insert into subscriber (first_name, last_name) values ('Charlie', 'Brown');
insert into subscriber (first_name, last_name) values ('David', 'White');
insert into subscriber (first_name, last_name) values ('Emma', 'Green');
insert into subscriber (first_name, last_name) values ('Frank', 'Black');
insert into subscriber (first_name, last_name) values ('George', 'Pink');
insert into subscriber (first_name, last_name) values ('Helen', 'Yellow');
insert into subscriber (first_name, last_name) values ('Ivy', 'Blue');
insert into subscriber (first_name, last_name) values ('Jim', 'Red');

Then execute a query that generates a greeting message for each subscriber, using their first names:

sayhello(params => json_object(key 'name' value first_name))
, '$.message'
) as message
from subscriber;

That's it!

Important Notes

In Functions, tenants are billed based on the following factors:

  1. The number of times a function is invoked.
  2. The memory over time consumed by function, measured in gigabyte-seconds.

The OCI Blog post covers in detail how these costs are calculated, including a comparison with the costs of executing AWS Lambda functions.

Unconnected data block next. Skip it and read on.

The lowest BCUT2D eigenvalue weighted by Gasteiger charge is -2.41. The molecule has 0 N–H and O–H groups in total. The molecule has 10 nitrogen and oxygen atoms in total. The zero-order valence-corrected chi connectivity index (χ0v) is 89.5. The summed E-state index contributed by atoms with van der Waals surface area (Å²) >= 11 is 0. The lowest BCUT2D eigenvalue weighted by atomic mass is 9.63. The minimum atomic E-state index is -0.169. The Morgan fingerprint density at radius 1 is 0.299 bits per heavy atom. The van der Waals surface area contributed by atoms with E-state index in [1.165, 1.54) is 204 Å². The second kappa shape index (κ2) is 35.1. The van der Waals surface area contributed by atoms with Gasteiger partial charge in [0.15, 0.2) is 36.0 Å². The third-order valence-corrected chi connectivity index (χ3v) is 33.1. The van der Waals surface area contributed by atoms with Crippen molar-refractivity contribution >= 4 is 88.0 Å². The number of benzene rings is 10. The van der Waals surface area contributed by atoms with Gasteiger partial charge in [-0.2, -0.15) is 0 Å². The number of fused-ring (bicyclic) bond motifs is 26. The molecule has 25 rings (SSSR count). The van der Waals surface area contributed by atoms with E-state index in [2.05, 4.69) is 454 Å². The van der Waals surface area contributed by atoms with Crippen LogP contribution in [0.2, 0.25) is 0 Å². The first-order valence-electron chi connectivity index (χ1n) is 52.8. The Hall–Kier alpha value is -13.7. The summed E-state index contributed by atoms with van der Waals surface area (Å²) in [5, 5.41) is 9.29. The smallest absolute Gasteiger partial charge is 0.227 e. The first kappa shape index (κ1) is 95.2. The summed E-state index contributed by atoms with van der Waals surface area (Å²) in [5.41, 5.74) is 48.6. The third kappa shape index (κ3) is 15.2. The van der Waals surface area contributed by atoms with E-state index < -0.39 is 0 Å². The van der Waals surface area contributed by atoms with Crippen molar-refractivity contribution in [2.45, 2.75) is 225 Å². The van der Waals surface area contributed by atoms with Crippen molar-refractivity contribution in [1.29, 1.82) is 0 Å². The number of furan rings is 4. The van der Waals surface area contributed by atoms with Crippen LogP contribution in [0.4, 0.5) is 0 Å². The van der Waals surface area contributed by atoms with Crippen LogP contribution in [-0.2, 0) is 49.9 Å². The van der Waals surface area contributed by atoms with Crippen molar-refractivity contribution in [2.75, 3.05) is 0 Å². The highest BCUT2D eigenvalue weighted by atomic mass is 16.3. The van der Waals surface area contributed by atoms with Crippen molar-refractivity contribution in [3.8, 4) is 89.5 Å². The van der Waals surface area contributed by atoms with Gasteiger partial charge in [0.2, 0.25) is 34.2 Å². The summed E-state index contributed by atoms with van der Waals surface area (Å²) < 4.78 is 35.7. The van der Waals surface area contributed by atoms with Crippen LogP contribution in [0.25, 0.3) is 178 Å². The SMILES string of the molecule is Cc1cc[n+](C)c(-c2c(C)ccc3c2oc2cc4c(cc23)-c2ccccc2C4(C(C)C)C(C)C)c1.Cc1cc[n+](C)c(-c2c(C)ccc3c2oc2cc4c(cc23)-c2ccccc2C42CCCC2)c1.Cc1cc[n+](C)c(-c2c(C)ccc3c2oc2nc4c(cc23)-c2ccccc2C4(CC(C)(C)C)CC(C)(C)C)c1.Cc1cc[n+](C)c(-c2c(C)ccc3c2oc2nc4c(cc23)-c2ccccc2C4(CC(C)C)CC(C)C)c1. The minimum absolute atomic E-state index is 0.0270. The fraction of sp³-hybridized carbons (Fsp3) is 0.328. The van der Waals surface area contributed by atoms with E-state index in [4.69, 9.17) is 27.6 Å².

sayhello(params => json_object(key 'name' value first_name))
, '$.message'
) as message
from table_with_a_million_subscribers;

Assuming that the function uses the minimal memory allocation amount of 128 MB, and executes within 1 millisecond, if this simple SQL query statement is executed daily, it would result in the following consumption:

  1. 31,000,000 invocations
  2. 31,000,000 x 0.001 s x 0.125 GB

Using the OCI cost estimator, we are looking at a bill of approximately USD 5.80.

Cost estimates for invoking function over all 1 million records every day.

It might not seem like a lot, but I hope this gives you an idea of how quickly costs can pile up if you are not careful.

Also, there are rate limits imposed on invoking functions. If you exceed this limit, the service will return an error with HTTP status code 429. Consider batching large numbers of function calls, and a timeout to avoid flooding the service with requests.

In summary, put thought into how to use this powerful new functionality. I also strongly recommend setting up a budget to monitor costs to keep a lid on runaway API calls, including those belonging to the Oracle AI suite of services, and avoid any surprises at the end of the month.